In an article for WCNC, reality TV writer Brian Moran writes:
However, the biggest problem with poker on television is that it’s focused on pretty much everything but poker. The shows are stuffed with feel good stories and hands that are 50 - 50 races with people’s dreams on the line. It’s entertaining, but the sometimes mundane hand to hand strategy disappears and 50 well played small pots are buried in editing in favor of five misplayed big pots.
That is until ‘Poker after Dark’ premiered last Monday. The tournament spans five nights showing every hand (sic) with very little commentary. I once wrote, “I’m a huge poker fan and I can’t help but think that it could be much more compelling if the announcers would recognize when it’s time to zip it. So often an altercation will erupt at the table and I’ll be dying to know what’s going on. But I have to listen to Norman Chad making lame jokes about his ex-wife.” NBC agreed and television at 2 a.m. has never been so good.
On PokerNews.com Stephen Noh writes:
One of the biggest problems featuring televised poker is that nowadays, the market is being inundated with watered-down poker shows that lack substance. However, the announcement of NBC's highly anticipated Poker After Dark was expected by many to buck this trend. The show's all-star cast of players and the reunion of ex-WPT hostess Shana Hiatt, along with deep-stack play and table chatter mimicking the immensely popular High Stakes Poker seemed to be a sure recipe for success.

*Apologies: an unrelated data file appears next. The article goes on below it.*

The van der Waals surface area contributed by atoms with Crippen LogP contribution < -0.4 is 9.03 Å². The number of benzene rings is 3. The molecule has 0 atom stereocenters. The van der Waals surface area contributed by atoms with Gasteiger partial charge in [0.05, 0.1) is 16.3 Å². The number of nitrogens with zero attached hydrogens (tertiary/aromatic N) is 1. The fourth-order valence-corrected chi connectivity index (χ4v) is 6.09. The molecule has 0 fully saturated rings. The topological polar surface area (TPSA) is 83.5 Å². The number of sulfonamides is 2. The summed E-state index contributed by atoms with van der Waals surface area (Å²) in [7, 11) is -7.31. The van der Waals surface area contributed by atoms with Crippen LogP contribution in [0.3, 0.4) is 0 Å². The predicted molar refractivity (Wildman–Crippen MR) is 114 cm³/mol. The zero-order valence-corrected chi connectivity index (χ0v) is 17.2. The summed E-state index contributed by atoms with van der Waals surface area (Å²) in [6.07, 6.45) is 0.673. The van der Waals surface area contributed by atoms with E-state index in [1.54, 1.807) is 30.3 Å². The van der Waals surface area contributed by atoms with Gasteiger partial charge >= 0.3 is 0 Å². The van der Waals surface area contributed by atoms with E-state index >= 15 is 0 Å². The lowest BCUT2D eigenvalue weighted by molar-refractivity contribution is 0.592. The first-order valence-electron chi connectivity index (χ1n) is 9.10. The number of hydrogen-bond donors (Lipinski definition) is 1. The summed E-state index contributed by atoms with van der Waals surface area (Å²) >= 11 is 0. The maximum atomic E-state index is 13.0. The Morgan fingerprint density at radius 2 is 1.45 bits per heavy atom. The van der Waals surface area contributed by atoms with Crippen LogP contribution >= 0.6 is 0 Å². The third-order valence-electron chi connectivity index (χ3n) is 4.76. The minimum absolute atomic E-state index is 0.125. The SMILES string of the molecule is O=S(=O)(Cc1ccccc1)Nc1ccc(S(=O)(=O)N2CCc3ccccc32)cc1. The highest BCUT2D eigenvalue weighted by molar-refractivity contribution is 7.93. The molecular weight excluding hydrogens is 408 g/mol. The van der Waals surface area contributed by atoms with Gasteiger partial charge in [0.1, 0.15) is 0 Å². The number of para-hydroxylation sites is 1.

While some of the table banter between players is interesting, this new format has received its fair share of complaints. First of all, players sometimes talk over each other and the conversations can become incoherent or difficult to catch.
Furthermore, the little announcing that does take place is often nothing more than random quips from commentator Ali Nejad that does not add anything to the show.
Noh also feels that a lack of commentary makes the action harder to follow, but I think improved graphics would be a better solution.
Writing for Casino City Times, Aaron Todd says:
... in order to become a real success, there are some basic problems that need fixing.
First of all, the announcer is terrible.... The show would actually be better without the Nejad (sic)....
I also hope they pull the cash off the table and just give the players $20,000 in chips.... It's clearly an attempt to play off the success of High Stakes Poker on GSN, but the cash on display makes it unclear whether it's a tournament (it is) or a cash game (it isn't).
When the players aren't arguing about who the biggest donkey is, they are trading some great gambling stories.... The unfortunate thing about Stevie Z's diamond smuggling story is it took place during the most interesting hand of the whole show, so you didn't know where to focus.